Regex for email

Regex expressions (Regular Expression) are a very handy thing to find a text with a certain pattern within another text. However, if you need a regex expression to find an email address in a text, things quickly get complicated where they don’t need to be. In my research on the internet, I came across a great many examples of regex patterns and long forum discussions about the various regex expressions to find a mail address. Unfortunately, in my case, very few of them led to a match where there should have been a match, so I ended up putting together my own pattern.

In my specific case, I wanted to compose an automatic reply e-mail using a VBA macro and, in the case of forwarded e-mails, the original sender of an e-mail was to be determined from the mail text and then the original mail was to be marked as read and moved to another folder.

Regular expression to determine email address

To get the email address, I used the following VBA code. Of course, the regex code can also be used in any other programming language, such as C#. If necessary, you only have to consider a few specifics of the respective programming language.

 Dim myRegex As Object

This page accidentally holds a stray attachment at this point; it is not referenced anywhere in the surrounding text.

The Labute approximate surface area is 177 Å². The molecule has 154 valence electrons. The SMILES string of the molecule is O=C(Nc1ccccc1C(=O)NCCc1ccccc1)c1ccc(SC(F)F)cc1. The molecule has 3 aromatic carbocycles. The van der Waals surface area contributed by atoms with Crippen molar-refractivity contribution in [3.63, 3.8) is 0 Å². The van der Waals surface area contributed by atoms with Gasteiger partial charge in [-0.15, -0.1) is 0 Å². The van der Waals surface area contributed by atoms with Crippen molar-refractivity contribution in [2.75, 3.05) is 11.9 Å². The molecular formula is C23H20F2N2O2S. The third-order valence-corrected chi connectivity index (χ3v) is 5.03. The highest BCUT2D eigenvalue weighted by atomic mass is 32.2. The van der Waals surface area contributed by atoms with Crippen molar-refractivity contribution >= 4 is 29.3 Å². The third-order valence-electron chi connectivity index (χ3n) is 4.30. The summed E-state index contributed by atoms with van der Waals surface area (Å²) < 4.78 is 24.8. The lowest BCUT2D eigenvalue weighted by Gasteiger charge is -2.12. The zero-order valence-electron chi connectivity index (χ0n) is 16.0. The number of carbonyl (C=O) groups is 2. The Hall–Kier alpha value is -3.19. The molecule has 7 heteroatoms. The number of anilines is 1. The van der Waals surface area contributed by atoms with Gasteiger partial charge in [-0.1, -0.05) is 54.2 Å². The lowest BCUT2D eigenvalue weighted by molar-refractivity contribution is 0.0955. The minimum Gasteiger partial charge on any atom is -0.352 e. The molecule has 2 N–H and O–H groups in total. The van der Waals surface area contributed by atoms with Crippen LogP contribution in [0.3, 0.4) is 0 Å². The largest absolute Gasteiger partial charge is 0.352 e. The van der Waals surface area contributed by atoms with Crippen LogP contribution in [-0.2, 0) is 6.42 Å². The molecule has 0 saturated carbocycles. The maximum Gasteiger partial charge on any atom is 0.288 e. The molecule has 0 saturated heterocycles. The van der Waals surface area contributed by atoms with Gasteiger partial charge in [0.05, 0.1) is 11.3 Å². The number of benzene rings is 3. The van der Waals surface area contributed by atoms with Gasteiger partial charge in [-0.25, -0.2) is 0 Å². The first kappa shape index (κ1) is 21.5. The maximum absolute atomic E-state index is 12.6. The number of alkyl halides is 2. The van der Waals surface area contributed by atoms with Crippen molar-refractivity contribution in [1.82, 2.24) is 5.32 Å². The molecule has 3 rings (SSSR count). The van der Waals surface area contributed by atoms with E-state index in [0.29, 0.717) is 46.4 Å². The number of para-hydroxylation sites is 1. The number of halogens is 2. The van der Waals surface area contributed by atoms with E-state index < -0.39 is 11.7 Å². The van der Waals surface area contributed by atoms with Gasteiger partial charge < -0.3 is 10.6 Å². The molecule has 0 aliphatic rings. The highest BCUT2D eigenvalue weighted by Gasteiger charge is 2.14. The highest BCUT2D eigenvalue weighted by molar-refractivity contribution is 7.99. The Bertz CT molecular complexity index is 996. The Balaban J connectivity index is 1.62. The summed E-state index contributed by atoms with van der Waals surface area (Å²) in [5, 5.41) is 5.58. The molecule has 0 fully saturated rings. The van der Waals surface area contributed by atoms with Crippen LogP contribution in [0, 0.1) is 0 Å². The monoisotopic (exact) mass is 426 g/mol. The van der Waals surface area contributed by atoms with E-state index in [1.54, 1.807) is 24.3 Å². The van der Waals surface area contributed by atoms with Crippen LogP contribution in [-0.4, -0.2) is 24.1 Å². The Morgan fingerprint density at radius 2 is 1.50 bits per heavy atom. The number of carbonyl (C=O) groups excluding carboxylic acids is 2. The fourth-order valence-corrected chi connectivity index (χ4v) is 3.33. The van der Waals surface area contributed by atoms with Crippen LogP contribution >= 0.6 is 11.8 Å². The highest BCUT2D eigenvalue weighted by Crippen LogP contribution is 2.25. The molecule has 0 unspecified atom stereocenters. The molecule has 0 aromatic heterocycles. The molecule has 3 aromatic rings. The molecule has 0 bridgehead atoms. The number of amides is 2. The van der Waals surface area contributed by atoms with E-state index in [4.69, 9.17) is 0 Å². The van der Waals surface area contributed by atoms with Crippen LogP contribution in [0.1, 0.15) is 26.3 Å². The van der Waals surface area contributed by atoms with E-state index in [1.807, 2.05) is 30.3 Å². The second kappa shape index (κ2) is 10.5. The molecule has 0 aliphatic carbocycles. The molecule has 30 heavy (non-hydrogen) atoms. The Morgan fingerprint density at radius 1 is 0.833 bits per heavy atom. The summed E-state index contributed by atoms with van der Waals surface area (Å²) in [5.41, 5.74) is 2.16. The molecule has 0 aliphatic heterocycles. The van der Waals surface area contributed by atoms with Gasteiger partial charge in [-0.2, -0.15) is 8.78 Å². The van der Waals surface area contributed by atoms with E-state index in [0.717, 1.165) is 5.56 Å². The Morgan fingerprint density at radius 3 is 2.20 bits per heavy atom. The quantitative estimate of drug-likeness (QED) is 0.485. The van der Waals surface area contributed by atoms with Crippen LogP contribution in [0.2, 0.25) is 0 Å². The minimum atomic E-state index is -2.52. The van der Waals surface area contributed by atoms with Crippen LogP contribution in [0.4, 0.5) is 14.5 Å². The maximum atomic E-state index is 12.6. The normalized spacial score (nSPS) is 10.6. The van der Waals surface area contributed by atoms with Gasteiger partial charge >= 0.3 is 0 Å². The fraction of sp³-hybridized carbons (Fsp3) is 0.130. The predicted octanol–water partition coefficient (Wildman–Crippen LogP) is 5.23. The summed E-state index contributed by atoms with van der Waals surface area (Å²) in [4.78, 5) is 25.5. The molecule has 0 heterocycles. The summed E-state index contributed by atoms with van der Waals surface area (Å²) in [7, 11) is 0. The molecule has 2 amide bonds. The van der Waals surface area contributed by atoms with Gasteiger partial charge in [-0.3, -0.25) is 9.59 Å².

Dim results As Object
    Dim match As Object

    Set myRegex = New RegExp
    myRegex.pattern = "[\w.-]*@[\w.-]*\.[\w]{2,6}"
    myRegex.Global = True
    Set results = myRegex.Execute(body)

    For Each match In results
        Debug.Print match.Value
        If match.Value = "" Then
            'do something here.
            Exit For
        End If

So the actual regular expression consists of:


For explanation:

You can clearly see the @ sign. In front of it is the expression [\w.-]*. \w stands for any letters, underscore and any digits from 0-9. A dot “.” and a hyphen have also been added. The “*” asterisk after the square brackets states that the aforementioned characters can occur in any number. This is followed by the @ sign and again the same expression, which now stands for the domain name. The domain name can therefore also consist of any letters, numbers and also subdomains, separated by a dot.
This is followed by the dot that delimits the Top-Level Domain (TLD), e.g. .de, .us, .com, .fr, .es. Since the dot itself has a meaning in the regex, it stands for almost any character, the dot must be written with backslash “\.”.
And then follows the actual expression for the top-level domain [\w]{2,6}. This states that the top-level domain may consist of any characters (letters, digits, underscore) and may have a minimum of 2 characters and a maximum of 6 characters. This can certainly be made a little more precise, as I am not aware of any TLD that contain digits and, on the other hand, there are already TLDs with more than 6 characters, such as .example or .hamburg. In most cases, however, the above expression does a good job.

So this will capture all mail addresses, such as.


Not covered are mails with special characters or very long TLD. If there is such a thing, you can adjust the regex expression accordingly by adding the special characters or adjusting the maximum number of characters in the TLD.

  • John.O’
  • “Daniel\ O’Miller”
  • toIPDomain@[]

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